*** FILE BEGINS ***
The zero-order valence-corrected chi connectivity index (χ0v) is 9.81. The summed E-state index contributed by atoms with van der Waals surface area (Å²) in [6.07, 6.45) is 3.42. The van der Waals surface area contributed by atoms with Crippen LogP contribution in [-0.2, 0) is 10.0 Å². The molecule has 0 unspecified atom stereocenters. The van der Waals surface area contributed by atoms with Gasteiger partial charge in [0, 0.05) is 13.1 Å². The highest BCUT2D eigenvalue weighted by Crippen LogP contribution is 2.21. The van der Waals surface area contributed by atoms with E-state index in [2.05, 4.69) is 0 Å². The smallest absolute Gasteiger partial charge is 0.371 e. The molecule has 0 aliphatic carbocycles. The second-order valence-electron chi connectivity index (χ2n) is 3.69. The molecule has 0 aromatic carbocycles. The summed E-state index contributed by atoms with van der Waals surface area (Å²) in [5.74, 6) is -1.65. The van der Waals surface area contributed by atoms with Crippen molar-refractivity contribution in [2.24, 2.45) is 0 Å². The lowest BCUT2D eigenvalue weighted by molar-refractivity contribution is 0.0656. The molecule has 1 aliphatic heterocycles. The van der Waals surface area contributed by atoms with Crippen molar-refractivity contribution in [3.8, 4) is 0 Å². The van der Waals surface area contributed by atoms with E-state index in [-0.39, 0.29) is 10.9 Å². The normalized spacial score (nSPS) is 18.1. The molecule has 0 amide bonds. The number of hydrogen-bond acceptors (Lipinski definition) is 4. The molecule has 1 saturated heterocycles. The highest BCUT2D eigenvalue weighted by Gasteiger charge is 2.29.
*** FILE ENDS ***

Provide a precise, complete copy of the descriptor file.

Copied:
The zero-order valence-corrected chi connectivity index (χ0v) is 9.81. The summed E-state index contributed by atoms with van der Waals surface area (Å²) in [6.07, 6.45) is 3.42. The van der Waals surface area contributed by atoms with Crippen LogP contribution in [-0.2, 0) is 10.0 Å². The molecule has 0 unspecified atom stereocenters. The van der Waals surface area contributed by atoms with Gasteiger partial charge in [0, 0.05) is 13.1 Å². The highest BCUT2D eigenvalue weighted by Crippen LogP contribution is 2.21. The van der Waals surface area contributed by atoms with E-state index in [2.05, 4.69) is 0 Å². The smallest absolute Gasteiger partial charge is 0.371 e. The molecule has 0 aliphatic carbocycles. The second-order valence-electron chi connectivity index (χ2n) is 3.69. The molecule has 0 aromatic carbocycles. The summed E-state index contributed by atoms with van der Waals surface area (Å²) in [5.74, 6) is -1.65. The van der Waals surface area contributed by atoms with Crippen molar-refractivity contribution in [2.24, 2.45) is 0 Å². The lowest BCUT2D eigenvalue weighted by molar-refractivity contribution is 0.0656. The molecule has 1 aliphatic heterocycles. The van der Waals surface area contributed by atoms with Crippen molar-refractivity contribution in [3.8, 4) is 0 Å². The van der Waals surface area contributed by atoms with E-state index in [-0.39, 0.29) is 10.9 Å². The normalized spacial score (nSPS) is 18.1. The molecule has 0 amide bonds. The number of hydrogen-bond acceptors (Lipinski definition) is 4. The molecule has 1 saturated heterocycles. The highest BCUT2D eigenvalue weighted by Gasteiger charge is 2.29.